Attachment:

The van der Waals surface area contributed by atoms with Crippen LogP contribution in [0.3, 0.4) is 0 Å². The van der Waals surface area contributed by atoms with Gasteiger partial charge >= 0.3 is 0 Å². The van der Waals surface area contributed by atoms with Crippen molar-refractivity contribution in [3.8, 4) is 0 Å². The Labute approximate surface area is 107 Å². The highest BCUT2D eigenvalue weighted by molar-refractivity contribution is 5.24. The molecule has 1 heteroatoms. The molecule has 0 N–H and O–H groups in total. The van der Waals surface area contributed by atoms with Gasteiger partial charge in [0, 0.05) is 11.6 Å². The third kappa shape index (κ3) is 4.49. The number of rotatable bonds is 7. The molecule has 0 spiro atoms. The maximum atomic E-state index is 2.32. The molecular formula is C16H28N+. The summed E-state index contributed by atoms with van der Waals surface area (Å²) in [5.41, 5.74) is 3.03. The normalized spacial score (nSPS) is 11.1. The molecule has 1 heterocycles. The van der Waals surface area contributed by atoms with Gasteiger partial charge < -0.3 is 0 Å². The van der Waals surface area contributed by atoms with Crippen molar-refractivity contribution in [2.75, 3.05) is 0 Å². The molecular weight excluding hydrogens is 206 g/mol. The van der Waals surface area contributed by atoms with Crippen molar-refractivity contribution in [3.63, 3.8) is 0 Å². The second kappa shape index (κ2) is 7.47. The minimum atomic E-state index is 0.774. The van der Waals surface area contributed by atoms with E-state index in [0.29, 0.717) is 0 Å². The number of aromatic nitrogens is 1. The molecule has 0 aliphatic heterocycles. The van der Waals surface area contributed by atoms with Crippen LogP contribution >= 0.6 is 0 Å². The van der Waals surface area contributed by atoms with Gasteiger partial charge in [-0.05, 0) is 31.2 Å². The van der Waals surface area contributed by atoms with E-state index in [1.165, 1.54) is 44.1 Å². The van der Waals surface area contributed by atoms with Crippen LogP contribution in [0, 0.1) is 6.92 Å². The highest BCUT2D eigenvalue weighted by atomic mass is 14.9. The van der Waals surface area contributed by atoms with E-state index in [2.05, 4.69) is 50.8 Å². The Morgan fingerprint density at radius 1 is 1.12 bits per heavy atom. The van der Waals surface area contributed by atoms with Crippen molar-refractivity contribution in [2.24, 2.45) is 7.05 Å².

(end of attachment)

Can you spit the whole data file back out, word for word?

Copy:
The van der Waals surface area contributed by atoms with Crippen LogP contribution in [0.3, 0.4) is 0 Å². The van der Waals surface area contributed by atoms with Gasteiger partial charge >= 0.3 is 0 Å². The van der Waals surface area contributed by atoms with Crippen molar-refractivity contribution in [3.8, 4) is 0 Å². The Labute approximate surface area is 107 Å². The highest BCUT2D eigenvalue weighted by molar-refractivity contribution is 5.24. The molecule has 1 heteroatoms. The molecule has 0 N–H and O–H groups in total. The van der Waals surface area contributed by atoms with Gasteiger partial charge in [0, 0.05) is 11.6 Å². The third kappa shape index (κ3) is 4.49. The number of rotatable bonds is 7. The molecule has 0 spiro atoms. The maximum atomic E-state index is 2.32. The molecular formula is C16H28N+. The summed E-state index contributed by atoms with van der Waals surface area (Å²) in [5.41, 5.74) is 3.03. The normalized spacial score (nSPS) is 11.1. The molecule has 1 heterocycles. The van der Waals surface area contributed by atoms with Gasteiger partial charge < -0.3 is 0 Å². The van der Waals surface area contributed by atoms with Crippen molar-refractivity contribution in [2.75, 3.05) is 0 Å². The molecular weight excluding hydrogens is 206 g/mol. The van der Waals surface area contributed by atoms with Crippen molar-refractivity contribution in [3.63, 3.8) is 0 Å². The second kappa shape index (κ2) is 7.47. The minimum atomic E-state index is 0.774. The van der Waals surface area contributed by atoms with E-state index in [0.29, 0.717) is 0 Å². The number of aromatic nitrogens is 1. The molecule has 0 aliphatic heterocycles. The van der Waals surface area contributed by atoms with Crippen LogP contribution >= 0.6 is 0 Å². The van der Waals surface area contributed by atoms with Gasteiger partial charge in [-0.05, 0) is 31.2 Å². The van der Waals surface area contributed by atoms with E-state index in [1.165, 1.54) is 44.1 Å². The van der Waals surface area contributed by atoms with Crippen LogP contribution in [0, 0.1) is 6.92 Å². The highest BCUT2D eigenvalue weighted by atomic mass is 14.9. The van der Waals surface area contributed by atoms with E-state index in [2.05, 4.69) is 50.8 Å². The Morgan fingerprint density at radius 1 is 1.12 bits per heavy atom. The van der Waals surface area contributed by atoms with Crippen molar-refractivity contribution in [2.24, 2.45) is 7.05 Å².